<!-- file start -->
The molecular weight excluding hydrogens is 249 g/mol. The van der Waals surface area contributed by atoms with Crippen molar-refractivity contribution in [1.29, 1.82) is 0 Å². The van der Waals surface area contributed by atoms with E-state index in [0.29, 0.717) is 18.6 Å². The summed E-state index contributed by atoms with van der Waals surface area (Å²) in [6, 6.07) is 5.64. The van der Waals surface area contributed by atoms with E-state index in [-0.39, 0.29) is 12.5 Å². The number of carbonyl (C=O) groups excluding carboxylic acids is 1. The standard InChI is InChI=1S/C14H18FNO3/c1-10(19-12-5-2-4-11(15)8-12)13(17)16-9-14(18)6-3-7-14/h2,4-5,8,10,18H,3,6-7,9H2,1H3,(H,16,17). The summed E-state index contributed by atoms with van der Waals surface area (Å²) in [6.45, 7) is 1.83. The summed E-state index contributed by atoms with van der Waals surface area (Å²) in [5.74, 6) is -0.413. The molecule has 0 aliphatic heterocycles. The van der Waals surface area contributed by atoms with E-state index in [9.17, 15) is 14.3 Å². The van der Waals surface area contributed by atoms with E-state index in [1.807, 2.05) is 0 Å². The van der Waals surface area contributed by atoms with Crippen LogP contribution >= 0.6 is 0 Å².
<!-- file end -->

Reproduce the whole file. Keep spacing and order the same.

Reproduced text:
The molecular weight excluding hydrogens is 249 g/mol. The van der Waals surface area contributed by atoms with Crippen molar-refractivity contribution in [1.29, 1.82) is 0 Å². The van der Waals surface area contributed by atoms with E-state index in [0.29, 0.717) is 18.6 Å². The summed E-state index contributed by atoms with van der Waals surface area (Å²) in [6, 6.07) is 5.64. The van der Waals surface area contributed by atoms with E-state index in [-0.39, 0.29) is 12.5 Å². The number of carbonyl (C=O) groups excluding carboxylic acids is 1. The standard InChI is InChI=1S/C14H18FNO3/c1-10(19-12-5-2-4-11(15)8-12)13(17)16-9-14(18)6-3-7-14/h2,4-5,8,10,18H,3,6-7,9H2,1H3,(H,16,17). The summed E-state index contributed by atoms with van der Waals surface area (Å²) in [6.45, 7) is 1.83. The summed E-state index contributed by atoms with van der Waals surface area (Å²) in [5.74, 6) is -0.413. The molecule has 0 aliphatic heterocycles. The van der Waals surface area contributed by atoms with E-state index in [9.17, 15) is 14.3 Å². The van der Waals surface area contributed by atoms with E-state index in [1.807, 2.05) is 0 Å². The van der Waals surface area contributed by atoms with Crippen LogP contribution >= 0.6 is 0 Å².